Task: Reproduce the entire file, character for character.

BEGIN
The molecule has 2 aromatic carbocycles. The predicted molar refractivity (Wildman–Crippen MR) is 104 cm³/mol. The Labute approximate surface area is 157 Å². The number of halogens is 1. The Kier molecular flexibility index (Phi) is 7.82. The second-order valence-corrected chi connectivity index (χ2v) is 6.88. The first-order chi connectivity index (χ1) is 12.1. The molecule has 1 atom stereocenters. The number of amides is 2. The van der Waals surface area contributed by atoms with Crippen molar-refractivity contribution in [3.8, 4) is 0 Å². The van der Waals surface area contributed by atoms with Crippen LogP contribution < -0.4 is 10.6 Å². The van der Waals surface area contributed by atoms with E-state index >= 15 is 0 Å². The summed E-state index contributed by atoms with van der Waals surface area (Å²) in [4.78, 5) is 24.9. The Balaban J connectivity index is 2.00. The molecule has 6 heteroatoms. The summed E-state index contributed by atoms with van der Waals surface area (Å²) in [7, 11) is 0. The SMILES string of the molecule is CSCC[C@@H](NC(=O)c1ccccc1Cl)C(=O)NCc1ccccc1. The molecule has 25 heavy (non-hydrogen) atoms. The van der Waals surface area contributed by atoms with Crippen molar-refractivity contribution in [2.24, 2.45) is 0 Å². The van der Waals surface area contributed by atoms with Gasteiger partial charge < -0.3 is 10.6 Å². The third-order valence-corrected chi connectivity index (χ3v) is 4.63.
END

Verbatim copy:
The molecule has 2 aromatic carbocycles. The predicted molar refractivity (Wildman–Crippen MR) is 104 cm³/mol. The Labute approximate surface area is 157 Å². The number of halogens is 1. The Kier molecular flexibility index (Phi) is 7.82. The second-order valence-corrected chi connectivity index (χ2v) is 6.88. The first-order chi connectivity index (χ1) is 12.1. The molecule has 1 atom stereocenters. The number of amides is 2. The van der Waals surface area contributed by atoms with Crippen molar-refractivity contribution in [3.8, 4) is 0 Å². The van der Waals surface area contributed by atoms with Crippen LogP contribution < -0.4 is 10.6 Å². The van der Waals surface area contributed by atoms with E-state index >= 15 is 0 Å². The summed E-state index contributed by atoms with van der Waals surface area (Å²) in [4.78, 5) is 24.9. The Balaban J connectivity index is 2.00. The molecule has 6 heteroatoms. The summed E-state index contributed by atoms with van der Waals surface area (Å²) in [7, 11) is 0. The SMILES string of the molecule is CSCC[C@@H](NC(=O)c1ccccc1Cl)C(=O)NCc1ccccc1. The molecule has 25 heavy (non-hydrogen) atoms. The van der Waals surface area contributed by atoms with Crippen molar-refractivity contribution in [2.24, 2.45) is 0 Å². The van der Waals surface area contributed by atoms with Gasteiger partial charge < -0.3 is 10.6 Å². The third-order valence-corrected chi connectivity index (χ3v) is 4.63.